Equality Act 2010

The Equality Bill received royal assent on 8 April 2010 to become the Equality Act 2010. The Act replaces and consolidates all existing equality legislation, including the Disability Discrimination Act 2005, The Equal Pay Act 1970 and The Race Relations (Amendment) Act 2000.

The Act reforms, streamlines and harmonises  the previous anti-discrimination legislation in order to support and promote equality.

The Equality Act 2010 has brought together all the old equality legislation into one place.  It states that we should not discriminate against or victimise or harass staff or students or visitors because of any of the protected characteristics or any combination of the protected characteristics:

Protected characteristics

The Act covers nine protected characteristics upon which discrimination is unlawful: 

  • Age - referring to a person belonging to a particular age (e.g. 32 year olds) or range of ages (e.g. 18 - 30 year olds).

  • Disability - a person has a disability if s/he has a physical or mental impairment which has a substantial and long-term adverse effect on that person's ability to carry out normal day-to-day activities.

  • Gender reassignment - the process of transitioning from one gender to another.

  • Marriage and civil partnership - marriage is defined as a 'union between a man and a woman'. Same-sex couples can have their relationships legally recognised as 'civil partnerships'. Civil partners must be treated the same as married couples on a wide range of legal matters.

  • Pregnancy and maternity - pregnancy is the condition of being pregnant or expecting a baby. Maternity refers to the period after the birth, and is linked to maternity leave in the employment context. In the non-work context, protection against maternity discrimination is for 26 weeks after giving birth, and this includes treating a woman unfavourably because she is breastfeeding.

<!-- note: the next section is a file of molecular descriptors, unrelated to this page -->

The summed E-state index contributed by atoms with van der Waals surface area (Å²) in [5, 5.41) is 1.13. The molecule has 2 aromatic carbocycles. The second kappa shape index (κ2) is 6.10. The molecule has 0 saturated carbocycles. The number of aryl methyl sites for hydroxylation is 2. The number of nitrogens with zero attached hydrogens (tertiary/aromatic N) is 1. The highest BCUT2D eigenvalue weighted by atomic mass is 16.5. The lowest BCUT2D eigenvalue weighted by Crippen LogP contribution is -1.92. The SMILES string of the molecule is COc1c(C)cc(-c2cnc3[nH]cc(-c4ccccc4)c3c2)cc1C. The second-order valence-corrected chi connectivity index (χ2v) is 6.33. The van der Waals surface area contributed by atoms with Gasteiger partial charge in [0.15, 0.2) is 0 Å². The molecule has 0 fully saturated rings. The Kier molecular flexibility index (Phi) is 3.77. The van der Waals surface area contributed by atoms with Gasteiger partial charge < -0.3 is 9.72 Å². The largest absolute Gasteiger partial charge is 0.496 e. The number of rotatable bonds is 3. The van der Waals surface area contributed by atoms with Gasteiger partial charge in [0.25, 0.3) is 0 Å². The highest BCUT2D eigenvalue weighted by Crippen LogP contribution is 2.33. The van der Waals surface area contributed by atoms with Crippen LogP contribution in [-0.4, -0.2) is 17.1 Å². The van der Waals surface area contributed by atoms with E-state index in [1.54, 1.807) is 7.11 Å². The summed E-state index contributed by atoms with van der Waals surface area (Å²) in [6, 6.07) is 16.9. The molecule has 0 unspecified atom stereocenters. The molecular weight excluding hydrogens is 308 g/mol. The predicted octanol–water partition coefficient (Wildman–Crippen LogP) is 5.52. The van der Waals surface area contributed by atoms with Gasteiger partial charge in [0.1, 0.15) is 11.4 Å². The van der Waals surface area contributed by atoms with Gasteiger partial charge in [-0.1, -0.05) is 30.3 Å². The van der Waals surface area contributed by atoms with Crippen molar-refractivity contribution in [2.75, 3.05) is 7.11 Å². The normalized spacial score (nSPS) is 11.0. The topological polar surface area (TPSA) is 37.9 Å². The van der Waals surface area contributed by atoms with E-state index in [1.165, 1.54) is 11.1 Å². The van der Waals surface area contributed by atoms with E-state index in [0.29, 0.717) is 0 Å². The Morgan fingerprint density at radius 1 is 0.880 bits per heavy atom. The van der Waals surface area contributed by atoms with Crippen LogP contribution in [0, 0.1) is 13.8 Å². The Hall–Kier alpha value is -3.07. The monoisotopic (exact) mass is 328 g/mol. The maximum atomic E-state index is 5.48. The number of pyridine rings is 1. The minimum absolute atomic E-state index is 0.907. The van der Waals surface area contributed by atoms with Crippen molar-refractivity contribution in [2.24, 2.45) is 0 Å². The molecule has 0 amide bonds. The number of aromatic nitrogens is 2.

• Race - refers to a group of people defined by their race, colour, and nationality (including citizenship) ethnic or national origins.

  • Religion or belief - Religion has the meaning usually given to it but belief includes religious and philosophical beliefs including lack of belief (e.g. Atheism). Generally, a belief should affect your life choices or the way you live for it to be included in the definition.

  • Sex - a reference to a man or to a woman.

  • Sexual orientation - whether a person's sexual attraction is towards their own sex, the opposite sex or to both sexes.

What is Discrimination?

The law defines four behaviours which constitute unlawful discrimination:

  • Direct Discrimination - treating someone less favourably on the basis of a protected characteristic.

  • Indirect Discrimination - the application of a provision, criterion or practice which is applied equally to persons of all groups but which puts a person of a particular group at a disadvantage or which cannot be shown to be a proportionate means of achieving a legitimate aim and that there is no less discriminatory alternative.

  • Associative Discrimination - when an individual is treated less favourably because they are associated with an individual of a particular age group.

  • Perceptive Discrimination - when an individual is treated less favourably because they are perceived, correctly or incorrectly, to belong to a particular age group.

  • Victimisation - treating someone less favourably or retaliating against someone because they have made a complaint or allegation of discrimination.

  • Harassment - defined as unwanted conduct (including unwanted conduct of a sexual nature) related to a protected characteristic which has the purpose or effect of violating a person’s dignity, or creating an intimidating, hostile, degrading or humiliating environment.

What Else Does the Law Say?

  • There is no hierarchy of protected characteristics.

  • No individual can refuse to deliver a service to another of a particular characteristic on the basis of their privately held beliefs.  There are some exceptions to this for faith schools or colleges but not to individuals.

  • It is irrelevant for the purposes of determining whether unlawful discrimination has taken place that the discriminator shares the victim’s protected characteristic.

  • As a public sector body, there are both general and specific duties on the University to:

    • eliminate unlawful discrimination, harassment and victimisation

    • advance equality of opportunity between different groups

    • consider how different people will be affected by proposed activities, please click on this link for The Equality Analysis Guidance

    • deliver policies and services which are efficient and effective, that are accessible to all and meet different people’s needs

    • foster good relations between different groups

    • publish data to show compliance with the duty annually

    • set equality objectives at least every 4 years.